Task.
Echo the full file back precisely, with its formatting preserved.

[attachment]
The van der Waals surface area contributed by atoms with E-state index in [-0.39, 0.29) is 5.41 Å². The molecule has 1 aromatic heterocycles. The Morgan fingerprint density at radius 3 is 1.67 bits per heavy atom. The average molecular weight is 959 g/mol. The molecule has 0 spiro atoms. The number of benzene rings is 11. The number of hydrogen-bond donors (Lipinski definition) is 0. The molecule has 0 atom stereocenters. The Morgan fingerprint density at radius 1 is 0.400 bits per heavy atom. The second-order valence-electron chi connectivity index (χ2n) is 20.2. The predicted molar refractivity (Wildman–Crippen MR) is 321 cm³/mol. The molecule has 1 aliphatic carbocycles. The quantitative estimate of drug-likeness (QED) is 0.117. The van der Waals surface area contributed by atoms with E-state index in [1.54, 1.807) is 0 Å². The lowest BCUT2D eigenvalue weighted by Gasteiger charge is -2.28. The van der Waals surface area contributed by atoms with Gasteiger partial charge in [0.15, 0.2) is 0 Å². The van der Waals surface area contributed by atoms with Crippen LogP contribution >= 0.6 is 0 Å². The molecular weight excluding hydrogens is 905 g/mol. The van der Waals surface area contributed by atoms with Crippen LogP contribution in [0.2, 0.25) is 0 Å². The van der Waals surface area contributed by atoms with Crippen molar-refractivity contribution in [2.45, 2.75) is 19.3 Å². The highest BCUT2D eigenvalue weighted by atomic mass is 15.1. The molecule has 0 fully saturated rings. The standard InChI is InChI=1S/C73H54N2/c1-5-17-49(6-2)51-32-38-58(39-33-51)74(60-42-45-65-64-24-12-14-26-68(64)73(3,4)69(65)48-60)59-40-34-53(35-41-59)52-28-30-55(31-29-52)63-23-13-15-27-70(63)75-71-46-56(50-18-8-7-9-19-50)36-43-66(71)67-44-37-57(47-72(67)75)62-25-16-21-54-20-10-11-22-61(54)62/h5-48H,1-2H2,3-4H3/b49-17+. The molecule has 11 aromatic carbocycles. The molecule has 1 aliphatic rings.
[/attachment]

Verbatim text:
The van der Waals surface area contributed by atoms with E-state index in [-0.39, 0.29) is 5.41 Å². The molecule has 1 aromatic heterocycles. The Morgan fingerprint density at radius 3 is 1.67 bits per heavy atom. The average molecular weight is 959 g/mol. The molecule has 0 spiro atoms. The number of benzene rings is 11. The number of hydrogen-bond donors (Lipinski definition) is 0. The molecule has 0 atom stereocenters. The Morgan fingerprint density at radius 1 is 0.400 bits per heavy atom. The second-order valence-electron chi connectivity index (χ2n) is 20.2. The predicted molar refractivity (Wildman–Crippen MR) is 321 cm³/mol. The molecule has 1 aliphatic carbocycles. The quantitative estimate of drug-likeness (QED) is 0.117. The van der Waals surface area contributed by atoms with E-state index in [1.54, 1.807) is 0 Å². The lowest BCUT2D eigenvalue weighted by Gasteiger charge is -2.28. The van der Waals surface area contributed by atoms with Gasteiger partial charge in [0.15, 0.2) is 0 Å². The van der Waals surface area contributed by atoms with Crippen LogP contribution >= 0.6 is 0 Å². The molecular weight excluding hydrogens is 905 g/mol. The van der Waals surface area contributed by atoms with Crippen LogP contribution in [0.2, 0.25) is 0 Å². The van der Waals surface area contributed by atoms with Crippen molar-refractivity contribution in [2.45, 2.75) is 19.3 Å². The highest BCUT2D eigenvalue weighted by atomic mass is 15.1. The molecule has 0 fully saturated rings. The standard InChI is InChI=1S/C73H54N2/c1-5-17-49(6-2)51-32-38-58(39-33-51)74(60-42-45-65-64-24-12-14-26-68(64)73(3,4)69(65)48-60)59-40-34-53(35-41-59)52-28-30-55(31-29-52)63-23-13-15-27-70(63)75-71-46-56(50-18-8-7-9-19-50)36-43-66(71)67-44-37-57(47-72(67)75)62-25-16-21-54-20-10-11-22-61(54)62/h5-48H,1-2H2,3-4H3/b49-17+. The molecule has 11 aromatic carbocycles. The molecule has 1 aliphatic rings.